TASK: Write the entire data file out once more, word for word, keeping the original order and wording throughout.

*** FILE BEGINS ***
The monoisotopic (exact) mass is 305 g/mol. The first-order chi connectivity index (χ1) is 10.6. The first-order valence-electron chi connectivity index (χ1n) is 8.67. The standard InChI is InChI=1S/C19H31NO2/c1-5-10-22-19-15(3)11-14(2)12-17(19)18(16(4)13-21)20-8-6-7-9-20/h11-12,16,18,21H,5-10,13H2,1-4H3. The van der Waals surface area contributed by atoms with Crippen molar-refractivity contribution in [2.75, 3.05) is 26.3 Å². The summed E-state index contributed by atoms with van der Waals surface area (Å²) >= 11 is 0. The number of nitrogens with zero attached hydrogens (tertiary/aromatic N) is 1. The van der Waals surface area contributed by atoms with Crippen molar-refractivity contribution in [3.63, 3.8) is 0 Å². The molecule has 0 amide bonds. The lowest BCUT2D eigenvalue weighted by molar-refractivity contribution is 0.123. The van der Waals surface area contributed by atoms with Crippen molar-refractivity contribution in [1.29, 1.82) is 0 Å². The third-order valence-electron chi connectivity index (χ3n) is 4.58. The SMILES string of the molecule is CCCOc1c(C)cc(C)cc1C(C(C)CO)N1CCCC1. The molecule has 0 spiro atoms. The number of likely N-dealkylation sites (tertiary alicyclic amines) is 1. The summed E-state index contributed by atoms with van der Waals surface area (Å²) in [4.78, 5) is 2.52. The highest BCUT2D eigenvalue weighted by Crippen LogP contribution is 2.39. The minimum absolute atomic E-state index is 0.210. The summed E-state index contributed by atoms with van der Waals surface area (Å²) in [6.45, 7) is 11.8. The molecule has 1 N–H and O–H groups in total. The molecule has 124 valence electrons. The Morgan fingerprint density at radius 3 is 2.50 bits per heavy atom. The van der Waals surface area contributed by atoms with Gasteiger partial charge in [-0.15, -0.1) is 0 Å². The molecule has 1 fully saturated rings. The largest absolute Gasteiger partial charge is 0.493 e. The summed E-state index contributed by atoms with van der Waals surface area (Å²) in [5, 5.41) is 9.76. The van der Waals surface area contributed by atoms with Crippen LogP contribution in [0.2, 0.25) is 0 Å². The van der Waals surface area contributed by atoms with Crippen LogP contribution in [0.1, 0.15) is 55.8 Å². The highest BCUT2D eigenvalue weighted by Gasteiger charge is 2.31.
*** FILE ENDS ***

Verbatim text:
The monoisotopic (exact) mass is 305 g/mol. The first-order chi connectivity index (χ1) is 10.6. The first-order valence-electron chi connectivity index (χ1n) is 8.67. The standard InChI is InChI=1S/C19H31NO2/c1-5-10-22-19-15(3)11-14(2)12-17(19)18(16(4)13-21)20-8-6-7-9-20/h11-12,16,18,21H,5-10,13H2,1-4H3. The van der Waals surface area contributed by atoms with Crippen molar-refractivity contribution in [2.75, 3.05) is 26.3 Å². The summed E-state index contributed by atoms with van der Waals surface area (Å²) >= 11 is 0. The number of nitrogens with zero attached hydrogens (tertiary/aromatic N) is 1. The van der Waals surface area contributed by atoms with Crippen molar-refractivity contribution in [3.63, 3.8) is 0 Å². The molecule has 0 amide bonds. The lowest BCUT2D eigenvalue weighted by molar-refractivity contribution is 0.123. The van der Waals surface area contributed by atoms with Crippen molar-refractivity contribution in [1.29, 1.82) is 0 Å². The third-order valence-electron chi connectivity index (χ3n) is 4.58. The SMILES string of the molecule is CCCOc1c(C)cc(C)cc1C(C(C)CO)N1CCCC1. The molecule has 0 spiro atoms. The number of likely N-dealkylation sites (tertiary alicyclic amines) is 1. The summed E-state index contributed by atoms with van der Waals surface area (Å²) in [4.78, 5) is 2.52. The highest BCUT2D eigenvalue weighted by Crippen LogP contribution is 2.39. The minimum absolute atomic E-state index is 0.210. The summed E-state index contributed by atoms with van der Waals surface area (Å²) in [6.45, 7) is 11.8. The molecule has 1 N–H and O–H groups in total. The molecule has 124 valence electrons. The Morgan fingerprint density at radius 3 is 2.50 bits per heavy atom. The van der Waals surface area contributed by atoms with Gasteiger partial charge in [-0.15, -0.1) is 0 Å². The molecule has 1 fully saturated rings. The largest absolute Gasteiger partial charge is 0.493 e. The summed E-state index contributed by atoms with van der Waals surface area (Å²) in [5, 5.41) is 9.76. The van der Waals surface area contributed by atoms with Crippen LogP contribution in [0.2, 0.25) is 0 Å². The van der Waals surface area contributed by atoms with Crippen LogP contribution in [0.1, 0.15) is 55.8 Å². The highest BCUT2D eigenvalue weighted by Gasteiger charge is 2.31.